Read more recent updates on HPV: HPV vaccine for womyn over 25 and for men too (Added March 25 2012) PAP test: More is not better! (Added April 02 2012)
Two weeks ago, a nice young woman presented to my office for excessive vaginal discharge that she had for the past year. The moment I saw her cervix, I knew what I was looking at: Cancer. Her last gynecological exam was 5 years ago.
Who is to blame? Is it the responsibility of the patient, the physician or the health care system? With all the recent advancements in cancer prevention and early detection, it becomes unacceptable to allow any woman to develop cervical cancer. We are all responsible.
Breaking cancer news to my patients and their families is the second least favorite part of my job. We have the means to put an end to cervical cancer. We should raise awareness about this cancer and its causes, more so in less developed countries. My next post will be about cervical cancer awareness and barriers encountered in Lebanon.
Can a virus cause cancer?
Human Papillomavirus or HPV is the most common sexually transmissible infection. It is the leading cause of cancer of the cervix. HPV can also cause cancer of the vagina, vulva, penis and anus. There are more than 100 different types of HPV. Low risk types like 6 and 11 usually cause warts. High risk types like 16 and 18 are responsible for 75% of cervical cancer cases. Generally, men and womyn are silent carriers. They will carry and transmit the virus without having any symptoms at all.
There are no medications to treat the virus. It takes months to years for your immune system to defeat it. Cigarette smoking, high risk sexual behavior and having multiple sexual partners are among factors that might make the progression to cancer faster.
Is my partner unfaithful?!
If you are in a long-term monogamous relationship and were recently diagnosed with HPV, do not jump to conclusions about the faithfulness of your partner. Attempts to know who gave it to the other are futile. I tell my patients that there is no need to start using condoms or dental dams for the sole reason of preventing transmission of the virus to your monogamous partner. He or she likely has the same HPV types already.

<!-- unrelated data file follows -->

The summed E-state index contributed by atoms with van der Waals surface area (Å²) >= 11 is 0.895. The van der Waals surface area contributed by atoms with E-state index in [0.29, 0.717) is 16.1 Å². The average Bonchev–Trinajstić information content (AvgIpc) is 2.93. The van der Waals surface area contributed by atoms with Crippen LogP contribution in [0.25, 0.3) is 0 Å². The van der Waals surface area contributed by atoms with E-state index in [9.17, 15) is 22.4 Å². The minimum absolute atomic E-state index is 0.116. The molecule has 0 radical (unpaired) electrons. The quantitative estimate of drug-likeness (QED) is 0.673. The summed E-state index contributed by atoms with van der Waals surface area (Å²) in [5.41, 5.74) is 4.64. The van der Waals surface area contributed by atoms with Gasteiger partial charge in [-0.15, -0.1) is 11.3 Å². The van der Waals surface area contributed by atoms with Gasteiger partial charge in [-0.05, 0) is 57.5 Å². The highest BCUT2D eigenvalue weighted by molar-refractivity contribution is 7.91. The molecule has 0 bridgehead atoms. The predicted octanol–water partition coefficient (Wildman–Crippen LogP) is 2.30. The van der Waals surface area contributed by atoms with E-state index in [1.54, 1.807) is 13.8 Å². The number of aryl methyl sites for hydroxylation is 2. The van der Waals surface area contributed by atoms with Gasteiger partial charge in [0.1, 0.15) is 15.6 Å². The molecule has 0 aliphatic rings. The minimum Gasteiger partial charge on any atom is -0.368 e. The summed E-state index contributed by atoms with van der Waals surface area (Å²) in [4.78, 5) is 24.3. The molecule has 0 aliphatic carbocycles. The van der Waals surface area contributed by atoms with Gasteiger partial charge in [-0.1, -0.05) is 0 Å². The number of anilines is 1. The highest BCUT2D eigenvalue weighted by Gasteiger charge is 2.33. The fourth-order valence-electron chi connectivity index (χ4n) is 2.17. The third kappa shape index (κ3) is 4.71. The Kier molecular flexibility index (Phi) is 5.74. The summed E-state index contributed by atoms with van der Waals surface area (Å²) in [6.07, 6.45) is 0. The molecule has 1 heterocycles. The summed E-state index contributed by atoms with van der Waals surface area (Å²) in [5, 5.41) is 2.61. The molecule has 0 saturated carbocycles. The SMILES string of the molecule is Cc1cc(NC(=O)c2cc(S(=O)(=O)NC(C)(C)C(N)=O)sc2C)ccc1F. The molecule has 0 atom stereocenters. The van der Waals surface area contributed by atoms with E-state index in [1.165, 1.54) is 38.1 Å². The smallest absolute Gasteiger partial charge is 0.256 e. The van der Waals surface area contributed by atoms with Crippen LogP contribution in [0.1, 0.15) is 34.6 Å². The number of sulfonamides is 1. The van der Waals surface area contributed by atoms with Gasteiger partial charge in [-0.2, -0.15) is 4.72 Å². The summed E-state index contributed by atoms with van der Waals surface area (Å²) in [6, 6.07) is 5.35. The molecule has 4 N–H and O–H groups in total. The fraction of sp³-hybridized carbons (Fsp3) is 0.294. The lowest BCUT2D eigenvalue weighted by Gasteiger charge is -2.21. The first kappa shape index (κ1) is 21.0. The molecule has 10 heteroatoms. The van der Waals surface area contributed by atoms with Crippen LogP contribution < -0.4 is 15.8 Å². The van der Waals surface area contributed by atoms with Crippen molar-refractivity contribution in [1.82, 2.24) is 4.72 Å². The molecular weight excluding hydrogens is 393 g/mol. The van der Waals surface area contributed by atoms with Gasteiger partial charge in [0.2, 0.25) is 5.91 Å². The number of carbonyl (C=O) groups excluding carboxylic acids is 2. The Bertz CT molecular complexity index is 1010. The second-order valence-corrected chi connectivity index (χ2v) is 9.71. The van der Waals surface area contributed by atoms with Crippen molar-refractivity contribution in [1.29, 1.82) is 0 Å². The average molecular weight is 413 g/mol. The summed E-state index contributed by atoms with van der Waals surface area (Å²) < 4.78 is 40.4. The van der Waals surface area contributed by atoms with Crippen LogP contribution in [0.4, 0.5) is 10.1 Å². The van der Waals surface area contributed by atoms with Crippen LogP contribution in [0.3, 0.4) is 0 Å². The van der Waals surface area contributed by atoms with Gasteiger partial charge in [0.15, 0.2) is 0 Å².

Now, it is not all gloomy! Here is the bright side. For womyn, a vaccine can prevent HPV infection and a PAP test can detect early cancer allowing complete cure.
Yes, we can prevent HPV infection!
Condoms do not offer full protection. HPV transmission can occur by skin-to-skin contact. The good news is that you can now be vaccinated against HPV.
Two HPV vaccines are available:
- Gardasil (By Merck & Co, Inc.): Quadrivalent HPV vaccine (protects against 4 types of HPV: 6, 11,16 and 18). It was FDA approved in 2006 for use in females aged 9 through 26 years.
- Cervarix (By GlaxoSmithKline): Bivalent HPV vaccine (protects against 2 types of HPV: 16 and 18). It was FDA approved in October 2009 for use in females aged 10 through 25 years.
The vaccine is given in three-dose series. Get in now. Your second shot will be in 2 months and the third in 6 months.
In addition to preventing cancer, the vaccine also lowers your chances of developing genital warts, which can be as psychologically burdening.
The vaccine works best when given to individuals who have never been sexually active. Nevertheless, there is still a proven benefit even if you are sexually active and had HPV or precancerous cells on your PAP test. The vaccine might prevent re-infection or re-activation of the virus.
Yes, we can detect cancer early (even before it happens)!
The Pap test has significantly lowered the incidence of cervical cancer among womyn. Cells are taken from the cervix and examined. If abnormal, your provider might ask you to have a colposcopy. With colposcopy, the vagina and cervix are washed with acetic acid or vinegar. A light and magnifying lens allow your doctor to visualize and biopsy any abnormal tissue. If early cancer or precancerous cells are confirmed after biopsy, your doctor can burn, freeze, laser or cut out the affected part of the cervix, thus slowing or arresting the progression to cancer.